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Wheatear

Wheatear - http://www.flickr.com/photos/gordiesbirdies

The Wheatear (Oenanthe oenanthe) is a small passerine bird.

The Wheatear is a migratory insectivorous species breeding in open stony country in Europe and Asia with footholds in northeastern Canada and Greenland as well as in northwestern Canada and Alaska. It nests in rock crevices and rabbit burrows. All birds winter in Africa.

Description[]

The Wheatear is larger than the Robin at 14½–16 cm length. Both sexes have a white rump and tail, with a black inverted T-pattern at the end of the tail.

The plumage of the summer male has grey upperparts, buff throat and black wings and face mask. In autumn it resembles the female apart from the black wings. The female is pale brown above and buff below with darker brown wings. The male has a whistling, crackly song. Its call is a typical chat chack noise.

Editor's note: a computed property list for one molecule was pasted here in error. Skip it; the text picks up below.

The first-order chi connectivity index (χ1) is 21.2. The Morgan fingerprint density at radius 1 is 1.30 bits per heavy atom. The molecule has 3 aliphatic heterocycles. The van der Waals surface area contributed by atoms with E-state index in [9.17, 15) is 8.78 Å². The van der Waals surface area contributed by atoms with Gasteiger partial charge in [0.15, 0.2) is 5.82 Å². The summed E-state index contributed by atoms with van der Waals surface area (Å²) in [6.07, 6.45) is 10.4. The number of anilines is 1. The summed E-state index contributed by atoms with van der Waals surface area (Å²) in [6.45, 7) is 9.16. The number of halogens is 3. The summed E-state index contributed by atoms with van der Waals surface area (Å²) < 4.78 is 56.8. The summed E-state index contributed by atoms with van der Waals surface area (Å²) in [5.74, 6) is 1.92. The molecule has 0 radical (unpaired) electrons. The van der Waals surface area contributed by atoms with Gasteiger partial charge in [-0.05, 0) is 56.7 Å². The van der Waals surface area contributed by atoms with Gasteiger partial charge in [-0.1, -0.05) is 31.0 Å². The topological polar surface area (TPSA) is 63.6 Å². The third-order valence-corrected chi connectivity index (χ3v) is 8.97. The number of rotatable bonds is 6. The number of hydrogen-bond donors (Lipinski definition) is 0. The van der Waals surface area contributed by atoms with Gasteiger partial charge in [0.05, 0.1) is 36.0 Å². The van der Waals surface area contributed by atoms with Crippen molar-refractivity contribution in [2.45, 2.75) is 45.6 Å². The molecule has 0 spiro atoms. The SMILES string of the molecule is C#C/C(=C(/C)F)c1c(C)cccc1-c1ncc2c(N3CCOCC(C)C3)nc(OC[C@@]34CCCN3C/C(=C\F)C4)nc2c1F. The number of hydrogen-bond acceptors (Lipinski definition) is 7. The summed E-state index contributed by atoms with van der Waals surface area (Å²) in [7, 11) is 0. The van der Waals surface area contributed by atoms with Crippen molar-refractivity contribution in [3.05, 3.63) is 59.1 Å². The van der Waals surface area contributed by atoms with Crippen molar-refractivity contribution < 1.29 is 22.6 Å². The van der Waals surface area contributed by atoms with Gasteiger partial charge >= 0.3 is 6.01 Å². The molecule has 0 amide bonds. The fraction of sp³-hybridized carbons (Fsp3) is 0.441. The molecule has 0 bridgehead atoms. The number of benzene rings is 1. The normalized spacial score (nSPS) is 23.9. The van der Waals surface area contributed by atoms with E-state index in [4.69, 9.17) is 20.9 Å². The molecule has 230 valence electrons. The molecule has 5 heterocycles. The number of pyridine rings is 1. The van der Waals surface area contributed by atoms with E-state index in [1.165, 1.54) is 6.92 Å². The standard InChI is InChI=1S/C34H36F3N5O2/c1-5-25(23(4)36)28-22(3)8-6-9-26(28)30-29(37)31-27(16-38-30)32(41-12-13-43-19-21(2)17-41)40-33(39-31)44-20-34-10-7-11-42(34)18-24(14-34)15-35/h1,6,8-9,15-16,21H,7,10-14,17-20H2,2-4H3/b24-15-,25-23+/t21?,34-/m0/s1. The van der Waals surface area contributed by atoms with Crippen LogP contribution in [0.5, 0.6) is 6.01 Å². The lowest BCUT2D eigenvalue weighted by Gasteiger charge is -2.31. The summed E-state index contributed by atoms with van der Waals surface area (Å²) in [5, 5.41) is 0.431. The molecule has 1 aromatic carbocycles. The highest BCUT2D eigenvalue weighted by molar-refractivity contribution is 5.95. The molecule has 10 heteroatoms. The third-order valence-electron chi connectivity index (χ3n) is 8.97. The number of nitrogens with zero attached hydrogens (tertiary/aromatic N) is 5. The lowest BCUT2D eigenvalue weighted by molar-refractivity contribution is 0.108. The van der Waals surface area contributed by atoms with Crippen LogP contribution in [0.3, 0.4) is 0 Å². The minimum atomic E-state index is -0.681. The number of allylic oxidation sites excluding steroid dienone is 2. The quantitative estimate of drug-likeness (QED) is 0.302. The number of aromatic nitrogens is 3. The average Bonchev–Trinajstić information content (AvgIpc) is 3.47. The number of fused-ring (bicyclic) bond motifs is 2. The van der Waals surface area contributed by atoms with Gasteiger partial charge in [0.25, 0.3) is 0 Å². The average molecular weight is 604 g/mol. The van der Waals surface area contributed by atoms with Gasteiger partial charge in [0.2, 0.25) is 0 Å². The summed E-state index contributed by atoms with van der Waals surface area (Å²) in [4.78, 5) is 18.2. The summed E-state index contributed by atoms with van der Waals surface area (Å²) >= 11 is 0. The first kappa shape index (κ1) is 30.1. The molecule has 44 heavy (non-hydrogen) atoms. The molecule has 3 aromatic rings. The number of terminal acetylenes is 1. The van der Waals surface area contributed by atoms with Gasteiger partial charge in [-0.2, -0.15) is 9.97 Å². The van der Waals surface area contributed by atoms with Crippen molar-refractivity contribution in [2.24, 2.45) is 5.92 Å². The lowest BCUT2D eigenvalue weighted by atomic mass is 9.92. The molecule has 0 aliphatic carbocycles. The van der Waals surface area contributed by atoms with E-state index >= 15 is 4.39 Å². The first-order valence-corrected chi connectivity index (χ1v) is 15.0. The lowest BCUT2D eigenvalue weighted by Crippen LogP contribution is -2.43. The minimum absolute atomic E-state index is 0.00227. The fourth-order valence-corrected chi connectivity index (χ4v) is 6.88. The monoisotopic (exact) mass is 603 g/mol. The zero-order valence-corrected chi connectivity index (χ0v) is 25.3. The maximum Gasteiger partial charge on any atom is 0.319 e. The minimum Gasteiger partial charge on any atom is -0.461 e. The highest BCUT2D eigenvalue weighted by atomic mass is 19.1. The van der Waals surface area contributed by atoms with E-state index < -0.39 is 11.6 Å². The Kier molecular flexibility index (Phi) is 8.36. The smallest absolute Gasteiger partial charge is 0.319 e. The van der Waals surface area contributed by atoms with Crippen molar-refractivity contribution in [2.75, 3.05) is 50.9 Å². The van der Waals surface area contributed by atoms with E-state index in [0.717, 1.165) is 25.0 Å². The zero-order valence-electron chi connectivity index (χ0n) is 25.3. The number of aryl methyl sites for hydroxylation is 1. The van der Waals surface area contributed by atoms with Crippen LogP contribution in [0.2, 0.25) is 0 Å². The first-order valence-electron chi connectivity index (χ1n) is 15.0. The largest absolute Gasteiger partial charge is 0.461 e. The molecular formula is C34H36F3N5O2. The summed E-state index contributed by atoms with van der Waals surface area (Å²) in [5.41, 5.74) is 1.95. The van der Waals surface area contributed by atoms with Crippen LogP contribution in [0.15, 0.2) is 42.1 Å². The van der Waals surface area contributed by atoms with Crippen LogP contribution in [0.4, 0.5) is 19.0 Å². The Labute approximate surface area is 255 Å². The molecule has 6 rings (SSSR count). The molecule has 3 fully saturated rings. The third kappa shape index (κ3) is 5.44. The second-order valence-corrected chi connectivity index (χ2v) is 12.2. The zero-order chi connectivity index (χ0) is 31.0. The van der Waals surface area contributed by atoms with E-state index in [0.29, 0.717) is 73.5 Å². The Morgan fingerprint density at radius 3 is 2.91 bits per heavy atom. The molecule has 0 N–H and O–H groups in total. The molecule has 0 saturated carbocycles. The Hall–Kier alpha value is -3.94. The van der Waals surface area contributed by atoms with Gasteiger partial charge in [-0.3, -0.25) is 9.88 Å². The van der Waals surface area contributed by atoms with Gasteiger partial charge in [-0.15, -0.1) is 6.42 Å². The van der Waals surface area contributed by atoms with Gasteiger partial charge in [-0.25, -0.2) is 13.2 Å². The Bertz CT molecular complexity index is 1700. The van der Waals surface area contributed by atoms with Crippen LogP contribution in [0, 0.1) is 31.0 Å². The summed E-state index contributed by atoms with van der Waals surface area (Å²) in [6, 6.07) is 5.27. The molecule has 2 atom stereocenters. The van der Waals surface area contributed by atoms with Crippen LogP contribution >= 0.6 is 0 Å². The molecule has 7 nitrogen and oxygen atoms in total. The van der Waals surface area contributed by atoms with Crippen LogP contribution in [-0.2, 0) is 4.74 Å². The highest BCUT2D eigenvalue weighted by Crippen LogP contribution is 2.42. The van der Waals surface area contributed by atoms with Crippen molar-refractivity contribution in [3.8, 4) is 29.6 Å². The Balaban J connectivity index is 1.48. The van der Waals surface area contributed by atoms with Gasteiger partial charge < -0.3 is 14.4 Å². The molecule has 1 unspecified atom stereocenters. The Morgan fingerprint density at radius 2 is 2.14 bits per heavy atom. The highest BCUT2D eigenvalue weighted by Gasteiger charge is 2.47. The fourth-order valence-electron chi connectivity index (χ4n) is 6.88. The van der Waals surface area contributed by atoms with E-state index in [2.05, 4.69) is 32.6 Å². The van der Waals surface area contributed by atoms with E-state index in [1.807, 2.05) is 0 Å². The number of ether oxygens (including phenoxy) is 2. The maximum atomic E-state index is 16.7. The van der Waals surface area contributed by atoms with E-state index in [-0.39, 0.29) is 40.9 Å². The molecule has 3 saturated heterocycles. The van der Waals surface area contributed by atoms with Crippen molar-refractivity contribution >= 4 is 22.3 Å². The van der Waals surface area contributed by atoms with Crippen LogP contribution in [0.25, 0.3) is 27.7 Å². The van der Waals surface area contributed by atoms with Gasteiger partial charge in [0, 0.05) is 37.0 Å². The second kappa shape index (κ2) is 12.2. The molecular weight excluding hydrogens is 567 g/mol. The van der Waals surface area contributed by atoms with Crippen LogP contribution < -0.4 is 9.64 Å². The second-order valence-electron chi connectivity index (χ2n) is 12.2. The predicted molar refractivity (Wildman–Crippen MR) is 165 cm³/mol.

Migration[]

The Wheatear makes one of the longest journeys of any small bird, crossing ocean, ice, and desert. It migrates from Sub-Saharan Africa in Spring over a vast area of the northern hemisphere that includes northern and central Asia, Europe, Greenland, Alaska, and parts of Canada. In Autumn all return to Africa, where their ancestors had wintered. Arguably, some of the birds that breed in north Asia could take a shorter route and winter in south Asia; however, their inherited inclination to migrate takes them back to Africa.

In spring most migrate along a route (commonly used by waders and waterfowl) from Africa via continental Europe, the British Isles, and Iceland to Greenland. However, autumn sightings from ships suggest that some birds cross the North Atlantic directly from Canada and Greenland to southwest Europe (a distance of up to 2500 km).

Status[]

The Wheatear has an extensive range, estimated at 2.3 million square kilometres (0.87 million square miles), and a large population estimated at 2.9 million individuals in the Old World and the Americas combined. The species is not believed to approach the thresholds for the population decline criterion of the IUCN Red List (i.e., declining more than 30% in ten years or three generations), and is therefore evaluated as Least Concern.

Gallery[]

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